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26
Jul 2014

24 July 2014; Sitka, Alaska.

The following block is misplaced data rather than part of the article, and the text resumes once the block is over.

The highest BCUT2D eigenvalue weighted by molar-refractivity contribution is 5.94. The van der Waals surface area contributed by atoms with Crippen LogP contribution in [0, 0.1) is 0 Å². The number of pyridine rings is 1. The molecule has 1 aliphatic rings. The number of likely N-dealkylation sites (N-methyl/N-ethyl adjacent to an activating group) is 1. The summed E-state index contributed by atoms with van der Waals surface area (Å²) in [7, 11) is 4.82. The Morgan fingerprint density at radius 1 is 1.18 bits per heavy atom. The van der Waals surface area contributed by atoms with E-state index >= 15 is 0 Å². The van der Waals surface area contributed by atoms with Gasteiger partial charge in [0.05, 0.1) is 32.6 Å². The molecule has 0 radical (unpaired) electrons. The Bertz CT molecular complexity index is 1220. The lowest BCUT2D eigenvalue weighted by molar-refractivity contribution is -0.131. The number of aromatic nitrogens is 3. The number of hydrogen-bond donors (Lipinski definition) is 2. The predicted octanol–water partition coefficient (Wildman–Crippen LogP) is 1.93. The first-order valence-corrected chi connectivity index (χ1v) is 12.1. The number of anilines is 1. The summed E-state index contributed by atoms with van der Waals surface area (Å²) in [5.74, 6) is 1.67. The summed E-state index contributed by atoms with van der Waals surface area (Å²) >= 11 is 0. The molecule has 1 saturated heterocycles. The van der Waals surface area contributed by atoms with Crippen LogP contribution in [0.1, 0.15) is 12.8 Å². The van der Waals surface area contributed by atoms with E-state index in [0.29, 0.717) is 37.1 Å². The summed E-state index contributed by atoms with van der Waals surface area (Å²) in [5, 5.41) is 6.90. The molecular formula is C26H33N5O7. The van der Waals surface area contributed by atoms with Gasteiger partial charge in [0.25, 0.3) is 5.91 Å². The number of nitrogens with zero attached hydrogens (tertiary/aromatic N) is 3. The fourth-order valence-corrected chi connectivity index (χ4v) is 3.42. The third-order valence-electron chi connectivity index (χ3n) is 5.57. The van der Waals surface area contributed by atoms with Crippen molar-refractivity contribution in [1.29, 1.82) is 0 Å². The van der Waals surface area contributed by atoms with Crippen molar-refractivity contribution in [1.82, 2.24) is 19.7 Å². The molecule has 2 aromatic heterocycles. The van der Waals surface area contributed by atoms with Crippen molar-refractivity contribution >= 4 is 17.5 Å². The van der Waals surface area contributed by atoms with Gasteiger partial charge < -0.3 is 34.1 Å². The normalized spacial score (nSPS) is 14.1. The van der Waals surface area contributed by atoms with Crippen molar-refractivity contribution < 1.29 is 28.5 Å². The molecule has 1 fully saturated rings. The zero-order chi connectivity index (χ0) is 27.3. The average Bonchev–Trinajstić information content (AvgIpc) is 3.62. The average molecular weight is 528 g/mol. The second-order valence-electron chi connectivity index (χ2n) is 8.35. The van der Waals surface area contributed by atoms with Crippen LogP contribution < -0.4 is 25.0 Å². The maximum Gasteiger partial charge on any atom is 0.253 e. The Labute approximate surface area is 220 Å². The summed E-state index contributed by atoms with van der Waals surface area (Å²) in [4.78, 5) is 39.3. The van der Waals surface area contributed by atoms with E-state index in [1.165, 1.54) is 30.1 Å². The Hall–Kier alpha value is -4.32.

A little delay in posting this blog. Yesterday the Amsterdam was on a Southerly course and that means that the funnel blocks the sat, dish. We are not having much luck with the weather this cruise. Although on the second day it looked like it as if the clouds would break but it did not turn out that way. Today we had another real Alaska Day, with overcast skies and the occasional drop of rain coming down. Nothing to upset the proceedings of having a great cruise but it could have been better. For those guests who packed for a sunny – warm weather – cruise, and we have a few on board, it must be a disappointment. For the rest it does not really matter, they all brought their rain coats, back packs and boots and they all went off happily exploring Sitka. Sitka is of course a bit on an anomaly compared to the other Alaskan Ports, cities and towns in as far as the history is more Russian then American. Although in the current way of life nothing feels Russian or International anymore but the history is still there in the buildings. What amazes me most is the lack of Russian names among the local population. One would expect that given the presence of them for such a time, there would be some other traces left apart from the architecture. But in my dealings with the port of the last 30 years I have never have come across anybody who said that he/she was from a family from that period. It looks as if the Russians packed up lock stock and barrel after the handover of Alaska. So what is left are the geographical names, the architecture and some cultural influences which the local population tries to keep alive. Many tours are available and one of them is the option to see Russian dances being performed. Another one, which has a Holland America connection, is a visit to the Raptor center. Here wounded birds of prey are nursed back to health. Holland America provided the grants that […]

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